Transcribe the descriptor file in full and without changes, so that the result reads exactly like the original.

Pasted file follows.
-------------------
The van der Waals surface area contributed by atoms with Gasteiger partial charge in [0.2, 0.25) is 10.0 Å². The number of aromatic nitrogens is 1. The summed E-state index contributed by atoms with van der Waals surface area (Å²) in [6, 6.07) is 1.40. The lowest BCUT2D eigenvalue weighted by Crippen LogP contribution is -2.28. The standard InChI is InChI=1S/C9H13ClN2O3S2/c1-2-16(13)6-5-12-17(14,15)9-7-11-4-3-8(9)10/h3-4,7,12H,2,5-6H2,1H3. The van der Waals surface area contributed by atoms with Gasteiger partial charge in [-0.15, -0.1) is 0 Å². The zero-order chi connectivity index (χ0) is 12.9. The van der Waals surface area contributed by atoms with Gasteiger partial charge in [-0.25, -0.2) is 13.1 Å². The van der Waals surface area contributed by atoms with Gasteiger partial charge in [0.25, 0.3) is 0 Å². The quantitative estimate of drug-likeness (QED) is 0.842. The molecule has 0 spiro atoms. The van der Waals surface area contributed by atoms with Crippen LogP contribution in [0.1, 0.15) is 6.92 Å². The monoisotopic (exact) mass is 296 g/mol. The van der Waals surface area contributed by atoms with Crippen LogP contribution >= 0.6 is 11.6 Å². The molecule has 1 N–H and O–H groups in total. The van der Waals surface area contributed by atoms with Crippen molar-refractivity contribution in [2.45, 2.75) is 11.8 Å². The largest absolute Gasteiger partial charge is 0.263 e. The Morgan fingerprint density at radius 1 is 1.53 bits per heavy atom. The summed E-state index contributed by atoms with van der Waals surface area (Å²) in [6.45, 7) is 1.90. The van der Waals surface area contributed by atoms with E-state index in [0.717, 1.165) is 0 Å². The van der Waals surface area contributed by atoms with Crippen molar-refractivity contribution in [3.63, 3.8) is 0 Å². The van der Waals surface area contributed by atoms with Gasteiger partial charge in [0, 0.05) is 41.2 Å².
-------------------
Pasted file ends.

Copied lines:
The van der Waals surface area contributed by atoms with Gasteiger partial charge in [0.2, 0.25) is 10.0 Å². The number of aromatic nitrogens is 1. The summed E-state index contributed by atoms with van der Waals surface area (Å²) in [6, 6.07) is 1.40. The lowest BCUT2D eigenvalue weighted by Crippen LogP contribution is -2.28. The standard InChI is InChI=1S/C9H13ClN2O3S2/c1-2-16(13)6-5-12-17(14,15)9-7-11-4-3-8(9)10/h3-4,7,12H,2,5-6H2,1H3. The van der Waals surface area contributed by atoms with Gasteiger partial charge in [-0.15, -0.1) is 0 Å². The zero-order chi connectivity index (χ0) is 12.9. The van der Waals surface area contributed by atoms with Gasteiger partial charge in [-0.25, -0.2) is 13.1 Å². The van der Waals surface area contributed by atoms with Gasteiger partial charge in [0.25, 0.3) is 0 Å². The quantitative estimate of drug-likeness (QED) is 0.842. The molecule has 0 spiro atoms. The van der Waals surface area contributed by atoms with Crippen LogP contribution in [0.1, 0.15) is 6.92 Å². The monoisotopic (exact) mass is 296 g/mol. The van der Waals surface area contributed by atoms with Crippen LogP contribution >= 0.6 is 11.6 Å². The molecule has 1 N–H and O–H groups in total. The van der Waals surface area contributed by atoms with Crippen molar-refractivity contribution in [2.45, 2.75) is 11.8 Å². The largest absolute Gasteiger partial charge is 0.263 e. The Morgan fingerprint density at radius 1 is 1.53 bits per heavy atom. The summed E-state index contributed by atoms with van der Waals surface area (Å²) in [6.45, 7) is 1.90. The van der Waals surface area contributed by atoms with E-state index in [0.717, 1.165) is 0 Å². The van der Waals surface area contributed by atoms with Crippen molar-refractivity contribution in [3.63, 3.8) is 0 Å². The van der Waals surface area contributed by atoms with Gasteiger partial charge in [0, 0.05) is 41.2 Å².